Has diving between two continents ever been your bucket list?

No trip to Iceland is complete without exploring the Golden Circle, and today I was going to discover why. It was an exhilaration filled morning unveiling the fact that the Golden Circleroute takes you through some of the most amazing sights in central Iceland, with scenery ranging from natural sites to historic landscapes. I started on to this 300-kilometer (190 mi) loop making my first stop at the geothermal energy exhibition.

Sneak Peek into what awaits ahead

This place not only gives you an insight about the adventures that await you but all gives you a lot of information about the efforts put in by the Icelandars into conserving geo-thermal energy. This energy plant is owned by Reykjavík Energy and shows how geothermal energy is harnessed in a sustainable manner. Also one of the perks to make a pit stop here is the amazing restaurant only 50 metres from the Geothermal Park. This restaurant uses the geothermal heat for its outdoor kitchen and the breads here are a must try before embarking on the trip ahead.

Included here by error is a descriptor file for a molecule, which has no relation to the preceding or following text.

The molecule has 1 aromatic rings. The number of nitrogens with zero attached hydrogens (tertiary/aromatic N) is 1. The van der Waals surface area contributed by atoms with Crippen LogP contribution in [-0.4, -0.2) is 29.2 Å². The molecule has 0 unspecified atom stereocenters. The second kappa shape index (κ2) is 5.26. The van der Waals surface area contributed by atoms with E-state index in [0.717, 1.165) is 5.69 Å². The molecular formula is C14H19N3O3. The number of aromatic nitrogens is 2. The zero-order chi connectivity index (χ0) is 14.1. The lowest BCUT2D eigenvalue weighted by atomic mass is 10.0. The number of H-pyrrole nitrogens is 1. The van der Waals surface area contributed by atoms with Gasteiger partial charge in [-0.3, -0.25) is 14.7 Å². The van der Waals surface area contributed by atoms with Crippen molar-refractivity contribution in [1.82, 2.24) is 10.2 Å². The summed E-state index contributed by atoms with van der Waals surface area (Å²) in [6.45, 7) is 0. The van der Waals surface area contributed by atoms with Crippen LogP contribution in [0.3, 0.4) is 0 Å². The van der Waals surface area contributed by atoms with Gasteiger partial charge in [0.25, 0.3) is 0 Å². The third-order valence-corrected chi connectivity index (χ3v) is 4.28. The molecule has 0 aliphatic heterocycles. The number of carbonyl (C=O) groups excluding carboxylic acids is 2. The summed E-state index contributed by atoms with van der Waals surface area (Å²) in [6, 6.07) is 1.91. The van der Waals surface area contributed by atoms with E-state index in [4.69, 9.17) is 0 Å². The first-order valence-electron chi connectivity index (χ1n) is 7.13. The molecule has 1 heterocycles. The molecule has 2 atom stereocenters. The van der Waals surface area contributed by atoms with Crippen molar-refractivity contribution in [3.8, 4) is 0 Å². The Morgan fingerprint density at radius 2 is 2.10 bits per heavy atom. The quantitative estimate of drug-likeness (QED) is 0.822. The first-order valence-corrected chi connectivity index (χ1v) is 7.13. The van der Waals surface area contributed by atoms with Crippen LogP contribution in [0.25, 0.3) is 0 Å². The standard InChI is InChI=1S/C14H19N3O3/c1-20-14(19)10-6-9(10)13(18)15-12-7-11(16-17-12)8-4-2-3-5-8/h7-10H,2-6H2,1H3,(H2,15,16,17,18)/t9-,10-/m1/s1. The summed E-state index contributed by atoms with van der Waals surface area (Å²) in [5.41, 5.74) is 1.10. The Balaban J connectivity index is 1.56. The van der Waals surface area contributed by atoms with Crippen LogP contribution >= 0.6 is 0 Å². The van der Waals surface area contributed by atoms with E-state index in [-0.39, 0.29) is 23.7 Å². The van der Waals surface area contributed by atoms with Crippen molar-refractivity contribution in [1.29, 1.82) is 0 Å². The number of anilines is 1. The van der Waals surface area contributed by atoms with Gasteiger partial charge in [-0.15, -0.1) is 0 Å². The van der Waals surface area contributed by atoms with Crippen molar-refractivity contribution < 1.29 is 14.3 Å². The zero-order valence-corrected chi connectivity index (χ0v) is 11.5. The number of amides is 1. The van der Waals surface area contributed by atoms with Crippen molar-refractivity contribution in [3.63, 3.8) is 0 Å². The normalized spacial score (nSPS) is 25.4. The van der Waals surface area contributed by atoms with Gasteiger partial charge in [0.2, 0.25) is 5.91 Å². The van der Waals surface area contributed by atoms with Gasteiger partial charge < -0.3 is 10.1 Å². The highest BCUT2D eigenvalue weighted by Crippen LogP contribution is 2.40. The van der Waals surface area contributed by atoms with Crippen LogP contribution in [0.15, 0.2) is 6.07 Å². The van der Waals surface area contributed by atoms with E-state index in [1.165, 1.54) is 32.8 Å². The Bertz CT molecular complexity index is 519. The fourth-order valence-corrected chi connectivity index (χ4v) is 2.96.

Freshly baked breads with geo thermal energy

Stirring towards the golden circle the next stop was at ‘the Earthquake Town’ or ‘the Hot Spring Town’ as named by the locals, due to the active geological and geothermal forces that define it. Yes, Hveragerdi is known as Iceland’s “Smoky Valley” having a beautiful river that is shrouded in a constant cover of steam clouds. This little town gives you a sneak peak into what awaits you ahead. 

The Smokey Valley
A little history about Hveragredi